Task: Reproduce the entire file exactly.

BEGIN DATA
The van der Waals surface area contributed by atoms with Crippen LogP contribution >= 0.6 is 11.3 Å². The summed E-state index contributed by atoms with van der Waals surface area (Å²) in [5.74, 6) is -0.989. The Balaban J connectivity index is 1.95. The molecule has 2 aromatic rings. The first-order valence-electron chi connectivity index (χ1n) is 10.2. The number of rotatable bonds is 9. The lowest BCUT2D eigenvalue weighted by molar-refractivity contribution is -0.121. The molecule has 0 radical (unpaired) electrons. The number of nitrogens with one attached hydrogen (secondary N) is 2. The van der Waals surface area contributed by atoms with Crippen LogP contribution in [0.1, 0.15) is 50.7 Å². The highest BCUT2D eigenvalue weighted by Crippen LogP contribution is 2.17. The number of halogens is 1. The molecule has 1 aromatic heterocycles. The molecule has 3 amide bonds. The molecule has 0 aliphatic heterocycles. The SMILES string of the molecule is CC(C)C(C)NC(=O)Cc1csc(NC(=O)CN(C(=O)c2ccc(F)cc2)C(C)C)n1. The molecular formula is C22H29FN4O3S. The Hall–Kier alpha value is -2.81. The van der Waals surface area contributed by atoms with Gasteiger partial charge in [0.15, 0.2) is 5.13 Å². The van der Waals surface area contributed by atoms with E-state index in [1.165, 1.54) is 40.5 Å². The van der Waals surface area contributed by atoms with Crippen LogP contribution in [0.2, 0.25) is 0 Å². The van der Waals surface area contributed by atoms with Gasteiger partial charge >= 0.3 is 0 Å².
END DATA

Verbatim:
The van der Waals surface area contributed by atoms with Crippen LogP contribution >= 0.6 is 11.3 Å². The summed E-state index contributed by atoms with van der Waals surface area (Å²) in [5.74, 6) is -0.989. The Balaban J connectivity index is 1.95. The molecule has 2 aromatic rings. The first-order valence-electron chi connectivity index (χ1n) is 10.2. The number of rotatable bonds is 9. The lowest BCUT2D eigenvalue weighted by molar-refractivity contribution is -0.121. The molecule has 0 radical (unpaired) electrons. The number of nitrogens with one attached hydrogen (secondary N) is 2. The van der Waals surface area contributed by atoms with Crippen LogP contribution in [0.1, 0.15) is 50.7 Å². The highest BCUT2D eigenvalue weighted by Crippen LogP contribution is 2.17. The number of halogens is 1. The molecule has 1 aromatic heterocycles. The molecule has 3 amide bonds. The molecule has 0 aliphatic heterocycles. The SMILES string of the molecule is CC(C)C(C)NC(=O)Cc1csc(NC(=O)CN(C(=O)c2ccc(F)cc2)C(C)C)n1. The molecular formula is C22H29FN4O3S. The Hall–Kier alpha value is -2.81. The van der Waals surface area contributed by atoms with Gasteiger partial charge in [0.15, 0.2) is 5.13 Å². The van der Waals surface area contributed by atoms with E-state index in [1.165, 1.54) is 40.5 Å². The van der Waals surface area contributed by atoms with Crippen LogP contribution in [0.2, 0.25) is 0 Å². The van der Waals surface area contributed by atoms with Gasteiger partial charge >= 0.3 is 0 Å².